There are four reasons to re-accessing Marx and Freud. First, their radical intentions transcended their systematizations. Second, their claims as scientific philosophies detract from their philosophic importance. Third, the philosophic contestation over the analysis of human reality should not be reduced to epistemological claims that one scientific philosophy logically excludes all validity to other claims. Finally, despite all of the above, the unforeseen consequences to the conflict between historical materialism and psychoanalysis are central to the problematic of post-modern philosophy.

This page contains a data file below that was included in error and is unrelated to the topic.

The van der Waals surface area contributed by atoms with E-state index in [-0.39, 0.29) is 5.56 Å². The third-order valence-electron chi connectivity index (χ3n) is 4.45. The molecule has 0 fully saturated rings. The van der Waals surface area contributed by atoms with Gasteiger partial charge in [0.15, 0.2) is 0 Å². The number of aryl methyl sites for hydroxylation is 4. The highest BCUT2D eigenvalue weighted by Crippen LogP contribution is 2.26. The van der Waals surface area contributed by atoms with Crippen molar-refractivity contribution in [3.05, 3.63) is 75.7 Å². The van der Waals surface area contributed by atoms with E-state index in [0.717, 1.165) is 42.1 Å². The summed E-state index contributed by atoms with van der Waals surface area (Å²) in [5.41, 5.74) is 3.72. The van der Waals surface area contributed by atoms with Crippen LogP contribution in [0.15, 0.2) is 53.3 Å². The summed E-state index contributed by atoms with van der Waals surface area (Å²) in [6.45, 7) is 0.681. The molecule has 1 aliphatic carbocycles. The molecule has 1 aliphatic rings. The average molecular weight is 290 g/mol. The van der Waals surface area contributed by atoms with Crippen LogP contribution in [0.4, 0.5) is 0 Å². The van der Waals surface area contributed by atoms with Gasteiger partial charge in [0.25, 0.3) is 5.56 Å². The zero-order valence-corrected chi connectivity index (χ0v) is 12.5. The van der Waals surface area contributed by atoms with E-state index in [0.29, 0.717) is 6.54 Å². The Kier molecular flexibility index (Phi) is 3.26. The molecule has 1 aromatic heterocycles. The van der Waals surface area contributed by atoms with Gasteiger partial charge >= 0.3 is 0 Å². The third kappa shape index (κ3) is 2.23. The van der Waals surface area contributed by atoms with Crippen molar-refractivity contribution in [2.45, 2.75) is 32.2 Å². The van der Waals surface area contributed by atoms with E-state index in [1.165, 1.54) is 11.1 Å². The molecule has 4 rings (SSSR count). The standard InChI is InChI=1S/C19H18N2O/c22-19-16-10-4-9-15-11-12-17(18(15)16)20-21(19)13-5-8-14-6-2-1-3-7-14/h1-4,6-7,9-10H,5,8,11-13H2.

First, Marx and Freud provide revolutionary theories of human liberation. Historical materialism defines reality as the material process of transformation of nature and humanity. The transformation of nature through labor is evident in the evolutionary processes of Asiatic, feudal, capitalist and future communist socio-economic formations. Marx predicts that history inevitably culminates within a communist society of socialized humanity operating "from each according to his ability, and to each according to his need." The fly in this salvific ointment is that self-transformation has been so laggard in comparison to economic betterment that humans live in a pre-history dominated by class conflict and unrecognized contradictions between the means and ownership of productive forces. For Marx history unconsciously makes men and men will make history consciously only after a revolution that overthrows capitalistic system that privileges the accumulation of wealth for the few over the self-realization of human beings. Marx's historical materialism was the secular kingdom come of humanity, and communism was the necessary end to all individual and social contradictions. Marx and Engels, like early Christians, expected the eschaton to occur within their own lifetimes. And the periodic crises of over-production and predictable economic recessions accompanied by proletarian upheavals throughout Europe in 1830, 1848, and 1870 lent empirical credence to these expectations.